It is my privilege to introduce the latest issue of LIDS|All. This is my first introduction as LIDS director — a position I am excited and honored to hold, especially as a LIDS alum and faculty member. I would like to start by thanking the outgoing director, John Tsitsiklis, and outgoing associate director, Eytan Modiano. Their thoughtful leadership paved the way for new initiatives and expansion of the lab, and positioned LIDS with strength as a major research unit in MIT’s Schwarzman College of Computing. I know the shoes I am filling are big ones, and look forward to taking on the challenge.
Since its founding, LIDS has been one of the most prominent places where numerous fields have been transformed from a state of "gadgeteering" to one that proceeds along "well-established scientific lines", as founding director Gordon Brown describes in his book Principles of Servomechanisms. This transformation has occurred through the development of rigorous analytical approaches together with their implementation in real-world applications through truly grand-challenge projects in the lab. Going forward, it is my hope that LIDS will continue to lead in this foundational research in the information and decision sciences, and its impactful applications in many domains, with the flavor that Gordon Brown and his colleagues practiced more than eighty years ago.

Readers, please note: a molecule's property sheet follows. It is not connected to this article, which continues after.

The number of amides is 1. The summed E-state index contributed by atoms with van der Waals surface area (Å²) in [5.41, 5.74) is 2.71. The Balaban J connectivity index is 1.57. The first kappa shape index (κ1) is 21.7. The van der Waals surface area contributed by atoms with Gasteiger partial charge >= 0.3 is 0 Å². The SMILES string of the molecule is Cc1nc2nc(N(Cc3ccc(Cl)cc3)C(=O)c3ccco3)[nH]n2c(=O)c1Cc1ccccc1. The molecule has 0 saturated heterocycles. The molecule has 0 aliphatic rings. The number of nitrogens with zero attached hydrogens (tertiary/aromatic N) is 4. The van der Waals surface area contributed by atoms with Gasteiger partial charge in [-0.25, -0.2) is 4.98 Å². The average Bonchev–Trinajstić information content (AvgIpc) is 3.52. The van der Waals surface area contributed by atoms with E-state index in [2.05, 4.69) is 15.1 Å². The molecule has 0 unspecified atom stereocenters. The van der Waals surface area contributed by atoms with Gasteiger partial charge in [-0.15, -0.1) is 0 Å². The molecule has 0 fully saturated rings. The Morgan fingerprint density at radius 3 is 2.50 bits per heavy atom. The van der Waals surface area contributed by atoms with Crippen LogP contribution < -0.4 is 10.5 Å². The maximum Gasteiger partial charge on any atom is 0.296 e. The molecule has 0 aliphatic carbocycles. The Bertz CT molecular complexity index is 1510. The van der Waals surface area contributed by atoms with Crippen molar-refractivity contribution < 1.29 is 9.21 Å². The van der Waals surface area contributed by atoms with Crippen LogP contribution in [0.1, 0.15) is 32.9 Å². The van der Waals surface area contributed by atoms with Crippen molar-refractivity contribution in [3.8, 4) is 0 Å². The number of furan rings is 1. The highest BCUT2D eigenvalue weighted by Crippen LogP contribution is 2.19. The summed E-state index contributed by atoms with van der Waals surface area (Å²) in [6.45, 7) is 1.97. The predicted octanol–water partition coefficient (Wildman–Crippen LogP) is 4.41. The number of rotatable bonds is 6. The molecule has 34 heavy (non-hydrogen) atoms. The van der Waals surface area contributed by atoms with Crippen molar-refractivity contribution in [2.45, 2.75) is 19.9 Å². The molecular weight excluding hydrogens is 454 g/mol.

In the meantime, I am happy to share all of the terrific work happening at LIDS today. As we made our way through another period marked by the Covid-19 pandemic, you will see a different kind of year at LIDS reflected in the magazine — but a remarkable one nonetheless. Our community continued to work and thrive remotely for much of the year, meeting the challenges of connecting from a distance with grace and creativity. While many traditions had to change direction (both the LIDS Student Conference and LIDS Graduation Celebration were held virtually, for instance) the core purpose of sharing our work and successes was kept beautifully whole, a testament to the spirit of the LIDS community in a time of much change.
I am deeply saddened, however, to report that our community also shared a tragic loss this past year. Graduate student Matthew Brennan, a rising star, generous researcher, and wonderful friend to many, died suddenly in January 2021 of a previously unknown medical condition. Supervised by Professor Guy Bresler, Matt explored theoretical aspects of machine learning and probability theory; at the 2020 Conference on Learning Theory (COLT), he won the Best Student Paper Award — one of many honors he had already received in a promising academic career. Matt brought this same boundless energy and passion to all of his endeavors, especially his friendships. He is sorely missed, and leaves behind a legacy of overwhelming kindness.
You can read more about Matt, who in many ways embodied the best of what it means to be part of LIDS, in this issue. You will also read about other exceptional people in our community including: graduate student Sarah Cen and her work in promoting trust and fairness in AI; faculty member Guy Bresler’s groundbreaking research in high-dimensional statistics; administrative assistant Max Taylor; alum Mengdi Wang’s work in reinforcement learning; postdoc Pallavi Bharadwaj’s vision for a renewable energy future; and graduate student Heng Yang and his research in robot perception.
Sertac Karaman, Director